8 Facts About Annuities Every Retiree Should Know

An annuity is a product sold by an insurance company where you make a lump-sum payment in exchange for guaranteed income. These products aren't well understood by many retirees, so here are eight things all retirees (and pre-retirees) should know about annuities in order to make smart retirement-planning decisions.

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1. First, know what an annuity is.

An annuity is a contract between you and a company -- typically, an insurance company. You give the company a lump sum of money, and it promises to make monthly payments to you, either immediately or beginning at some point in the future.

Generally speaking, the motivation for buying an annuity is simple -- to create a guaranteed stream of income from your savings. Annuities are maintenance free, and continue to generate income no matter what the economy does. Essentially, annuities can take the guesswork out of managing your money in retirement.

2. Annuities can be smart tax-planning tools.

Annuities can help you avoid big tax bills in retirement. If you use a tax-deferred account, such as an IRA or 401(k), to fund the annuity, you'll only pay taxes as you receive payments, instead of all at once.

3. Annuity payments are likely to rise with interest rates.

A quick quote shows me that, as of this writing, a 65-year-old man could buy a $100,000 annuity and expect to receive about $565 per month for the rest of his life. This translates to annual income of $6,780, or 6.8% of the annuity cost per year.

This is historically low. In fact, there have been time periods within the past few decades when annuities paid out double what they do today. If interest rates rise in the coming years, as they're widely expected to do, it's a fair assumption that annuity payments will rise, as well.

4. Annuity commissions and fees can be high.

This is especially true with variable or indexed annuities. Be especially wary about annuities being aggressively marketed to you. Find out if advisors are held to the "fiduciary" standard, which requires them to act in your financial best interest, not their own. If they aren't held to this standard, it's not unusual for advisors to recommend annuities and other financial products that simply pay the highest commissions. My best suggestion is to ignore the salespeople and just contact a highly rated insurance company on your own.

5. Immediate annuities vs. deferred-income annuities.

As I mentioned in the first section, annuity payments can begin immediately, or at some time in the future. Immediate annuities are typically purchased by retirees who want to convert their savings into a guaranteed income stream for the rest of their lives. Deferred annuities, on the other hand, start making payments at some point in the future. For example, you may buy a deferred annuity at age 55 that starts making payments when you turn 70.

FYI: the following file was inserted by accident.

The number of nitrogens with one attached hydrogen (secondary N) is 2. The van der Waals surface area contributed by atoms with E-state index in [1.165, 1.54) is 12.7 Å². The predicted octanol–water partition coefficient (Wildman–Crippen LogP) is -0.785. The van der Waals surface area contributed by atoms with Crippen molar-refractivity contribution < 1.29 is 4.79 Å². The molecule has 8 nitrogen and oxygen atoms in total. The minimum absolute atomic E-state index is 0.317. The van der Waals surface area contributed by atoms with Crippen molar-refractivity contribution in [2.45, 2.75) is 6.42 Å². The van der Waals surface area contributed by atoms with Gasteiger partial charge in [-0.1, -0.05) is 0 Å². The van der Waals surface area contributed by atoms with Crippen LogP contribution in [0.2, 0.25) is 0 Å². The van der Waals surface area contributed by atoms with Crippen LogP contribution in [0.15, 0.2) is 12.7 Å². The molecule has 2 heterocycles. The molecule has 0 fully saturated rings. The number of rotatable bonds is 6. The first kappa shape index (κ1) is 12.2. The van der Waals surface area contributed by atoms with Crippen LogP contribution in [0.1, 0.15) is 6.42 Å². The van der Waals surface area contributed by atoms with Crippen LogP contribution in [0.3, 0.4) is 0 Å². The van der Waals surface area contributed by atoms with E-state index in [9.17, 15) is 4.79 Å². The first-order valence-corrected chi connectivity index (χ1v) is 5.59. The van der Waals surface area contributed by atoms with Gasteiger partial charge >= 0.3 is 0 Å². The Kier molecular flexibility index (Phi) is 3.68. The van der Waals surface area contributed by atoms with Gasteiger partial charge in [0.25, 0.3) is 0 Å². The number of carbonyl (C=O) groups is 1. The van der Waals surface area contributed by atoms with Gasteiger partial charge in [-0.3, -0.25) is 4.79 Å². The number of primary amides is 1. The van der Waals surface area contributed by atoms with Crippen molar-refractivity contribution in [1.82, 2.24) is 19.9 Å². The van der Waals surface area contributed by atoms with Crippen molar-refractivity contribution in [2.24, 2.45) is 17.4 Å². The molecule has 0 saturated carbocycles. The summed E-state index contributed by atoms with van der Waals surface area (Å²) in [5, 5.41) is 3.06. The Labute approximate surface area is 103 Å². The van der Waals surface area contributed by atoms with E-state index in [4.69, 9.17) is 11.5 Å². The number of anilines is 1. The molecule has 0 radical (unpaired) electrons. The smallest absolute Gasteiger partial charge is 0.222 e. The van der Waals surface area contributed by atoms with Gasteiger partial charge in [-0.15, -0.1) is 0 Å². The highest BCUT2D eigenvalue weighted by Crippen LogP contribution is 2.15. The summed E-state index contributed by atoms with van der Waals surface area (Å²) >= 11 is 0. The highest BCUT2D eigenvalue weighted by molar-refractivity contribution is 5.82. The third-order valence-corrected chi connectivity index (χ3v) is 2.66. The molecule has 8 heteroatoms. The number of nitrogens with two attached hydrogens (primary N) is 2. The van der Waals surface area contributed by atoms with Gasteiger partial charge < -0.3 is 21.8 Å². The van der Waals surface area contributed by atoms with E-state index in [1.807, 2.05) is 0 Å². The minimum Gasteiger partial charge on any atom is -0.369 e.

6. Annuity payments can be fixed, or could increase over time.

Fixed annuities are exactly what they sound like -- they make a certain monthly payment for the rest of your life, or for some pre-determined time period.

Variable and indexed annuities have monthly payments that are tied to the performance of the stock market, so your monthly payments can potentially increase over time. However, it's important to mention that many of these products have high fees and caps on how much the payment can increase in a single year.

If you're worried about inflation, you may be able to have your monthly payouts increased at a certain rate each year. This will lower your initial payments, but may be worth it for long-term peace of mind.

7. Annuities are only as strong as the companies that issue them.

Unlike money in a savings account, annuities are not protected by the Federal Deposit Insurance Corporation (FDIC), or any similar agency, and insurance companies do fail from time to time. A failed insurance company can wipe out your annuity payments.

Therefore, the annuity you buy is only as safe as the company that issued it. When shopping for an annuity, look for the highest-rated insurance companies and consider splitting your money into several annuities issued by several different companies. For example, instead of buying a $200,000 annuity from Company X, buy two $100,000 annuities, one from Company X and one from Company Y.

8. Not all annuity payments expire when you do.

A basic annuity's payments stop coming after the owner dies. However, there are many other options available.

For example, you can have the payments continue until the end of your spouse's life, if he or she happens to outlive you. Or you can buy a period-certain annuity, which continues to make payments for a minimum number of years, even if you die.The point is that many people believe that when you buy an annuity, your money is lost forever if you die within the first few years of receiving payments -- but this doesn't need to be the case.

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